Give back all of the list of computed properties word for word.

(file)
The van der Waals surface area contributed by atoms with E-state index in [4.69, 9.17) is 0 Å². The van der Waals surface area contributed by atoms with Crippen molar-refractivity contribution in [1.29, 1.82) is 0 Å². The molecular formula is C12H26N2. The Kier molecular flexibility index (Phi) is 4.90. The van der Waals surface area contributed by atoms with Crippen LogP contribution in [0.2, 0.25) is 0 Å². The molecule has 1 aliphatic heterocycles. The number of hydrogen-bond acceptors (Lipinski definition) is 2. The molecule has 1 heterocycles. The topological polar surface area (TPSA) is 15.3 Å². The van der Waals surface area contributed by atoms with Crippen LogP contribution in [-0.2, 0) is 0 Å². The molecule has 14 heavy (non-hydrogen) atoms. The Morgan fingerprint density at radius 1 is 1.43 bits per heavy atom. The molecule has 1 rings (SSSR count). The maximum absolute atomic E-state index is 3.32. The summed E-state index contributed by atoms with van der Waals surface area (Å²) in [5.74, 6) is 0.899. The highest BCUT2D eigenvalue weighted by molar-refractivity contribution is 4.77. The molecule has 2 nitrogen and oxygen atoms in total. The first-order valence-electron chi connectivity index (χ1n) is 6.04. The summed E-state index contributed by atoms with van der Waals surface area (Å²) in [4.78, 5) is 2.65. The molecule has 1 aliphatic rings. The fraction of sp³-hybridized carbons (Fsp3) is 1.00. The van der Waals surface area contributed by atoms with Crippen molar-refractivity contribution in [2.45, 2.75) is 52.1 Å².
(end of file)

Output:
The van der Waals surface area contributed by atoms with E-state index in [4.69, 9.17) is 0 Å². The van der Waals surface area contributed by atoms with Crippen molar-refractivity contribution in [1.29, 1.82) is 0 Å². The molecular formula is C12H26N2. The Kier molecular flexibility index (Phi) is 4.90. The van der Waals surface area contributed by atoms with Crippen LogP contribution in [0.2, 0.25) is 0 Å². The molecule has 1 aliphatic heterocycles. The number of hydrogen-bond acceptors (Lipinski definition) is 2. The molecule has 1 heterocycles. The topological polar surface area (TPSA) is 15.3 Å². The van der Waals surface area contributed by atoms with Crippen LogP contribution in [-0.2, 0) is 0 Å². The molecule has 14 heavy (non-hydrogen) atoms. The Morgan fingerprint density at radius 1 is 1.43 bits per heavy atom. The molecule has 1 rings (SSSR count). The maximum absolute atomic E-state index is 3.32. The summed E-state index contributed by atoms with van der Waals surface area (Å²) in [5.74, 6) is 0.899. The highest BCUT2D eigenvalue weighted by molar-refractivity contribution is 4.77. The molecule has 2 nitrogen and oxygen atoms in total. The first-order valence-electron chi connectivity index (χ1n) is 6.04. The summed E-state index contributed by atoms with van der Waals surface area (Å²) in [4.78, 5) is 2.65. The molecule has 1 aliphatic rings. The fraction of sp³-hybridized carbons (Fsp3) is 1.00. The van der Waals surface area contributed by atoms with Crippen molar-refractivity contribution in [2.45, 2.75) is 52.1 Å².